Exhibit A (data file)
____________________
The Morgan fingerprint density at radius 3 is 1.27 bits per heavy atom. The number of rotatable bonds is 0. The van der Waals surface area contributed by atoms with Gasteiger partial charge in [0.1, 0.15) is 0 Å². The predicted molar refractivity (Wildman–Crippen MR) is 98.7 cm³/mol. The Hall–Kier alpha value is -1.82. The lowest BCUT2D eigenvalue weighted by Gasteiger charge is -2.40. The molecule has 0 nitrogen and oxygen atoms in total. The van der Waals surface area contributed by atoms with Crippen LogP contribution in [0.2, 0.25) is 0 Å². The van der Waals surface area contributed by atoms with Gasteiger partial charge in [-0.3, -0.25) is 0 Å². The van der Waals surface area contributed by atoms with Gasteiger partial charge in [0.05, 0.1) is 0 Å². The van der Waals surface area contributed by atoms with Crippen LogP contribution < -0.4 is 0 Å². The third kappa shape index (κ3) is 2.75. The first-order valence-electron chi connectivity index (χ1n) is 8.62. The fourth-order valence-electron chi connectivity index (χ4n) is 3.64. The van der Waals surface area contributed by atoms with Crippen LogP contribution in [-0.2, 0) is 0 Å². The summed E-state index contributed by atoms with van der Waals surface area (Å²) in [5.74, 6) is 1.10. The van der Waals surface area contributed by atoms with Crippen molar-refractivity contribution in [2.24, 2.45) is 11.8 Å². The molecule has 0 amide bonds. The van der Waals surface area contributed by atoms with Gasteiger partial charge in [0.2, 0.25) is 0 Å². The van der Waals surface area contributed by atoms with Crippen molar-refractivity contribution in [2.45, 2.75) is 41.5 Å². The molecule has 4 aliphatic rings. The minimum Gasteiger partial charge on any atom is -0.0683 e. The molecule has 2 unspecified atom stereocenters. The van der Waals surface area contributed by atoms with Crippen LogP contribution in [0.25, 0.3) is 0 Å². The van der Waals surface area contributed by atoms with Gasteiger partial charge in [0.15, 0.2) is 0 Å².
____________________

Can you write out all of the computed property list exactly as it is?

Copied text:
The Morgan fingerprint density at radius 3 is 1.27 bits per heavy atom. The number of rotatable bonds is 0. The van der Waals surface area contributed by atoms with Gasteiger partial charge in [0.1, 0.15) is 0 Å². The predicted molar refractivity (Wildman–Crippen MR) is 98.7 cm³/mol. The Hall–Kier alpha value is -1.82. The lowest BCUT2D eigenvalue weighted by Gasteiger charge is -2.40. The molecule has 0 nitrogen and oxygen atoms in total. The van der Waals surface area contributed by atoms with Crippen LogP contribution in [0.2, 0.25) is 0 Å². The van der Waals surface area contributed by atoms with Gasteiger partial charge in [-0.3, -0.25) is 0 Å². The van der Waals surface area contributed by atoms with Gasteiger partial charge in [0.05, 0.1) is 0 Å². The van der Waals surface area contributed by atoms with Crippen LogP contribution < -0.4 is 0 Å². The third kappa shape index (κ3) is 2.75. The first-order valence-electron chi connectivity index (χ1n) is 8.62. The fourth-order valence-electron chi connectivity index (χ4n) is 3.64. The van der Waals surface area contributed by atoms with Crippen LogP contribution in [-0.2, 0) is 0 Å². The summed E-state index contributed by atoms with van der Waals surface area (Å²) in [5.74, 6) is 1.10. The van der Waals surface area contributed by atoms with Crippen molar-refractivity contribution in [2.24, 2.45) is 11.8 Å². The molecule has 0 amide bonds. The van der Waals surface area contributed by atoms with Gasteiger partial charge in [0.2, 0.25) is 0 Å². The van der Waals surface area contributed by atoms with Crippen molar-refractivity contribution in [2.45, 2.75) is 41.5 Å². The molecule has 4 aliphatic rings. The minimum Gasteiger partial charge on any atom is -0.0683 e. The molecule has 2 unspecified atom stereocenters. The van der Waals surface area contributed by atoms with Crippen LogP contribution in [0.25, 0.3) is 0 Å². The van der Waals surface area contributed by atoms with Gasteiger partial charge in [0.15, 0.2) is 0 Å².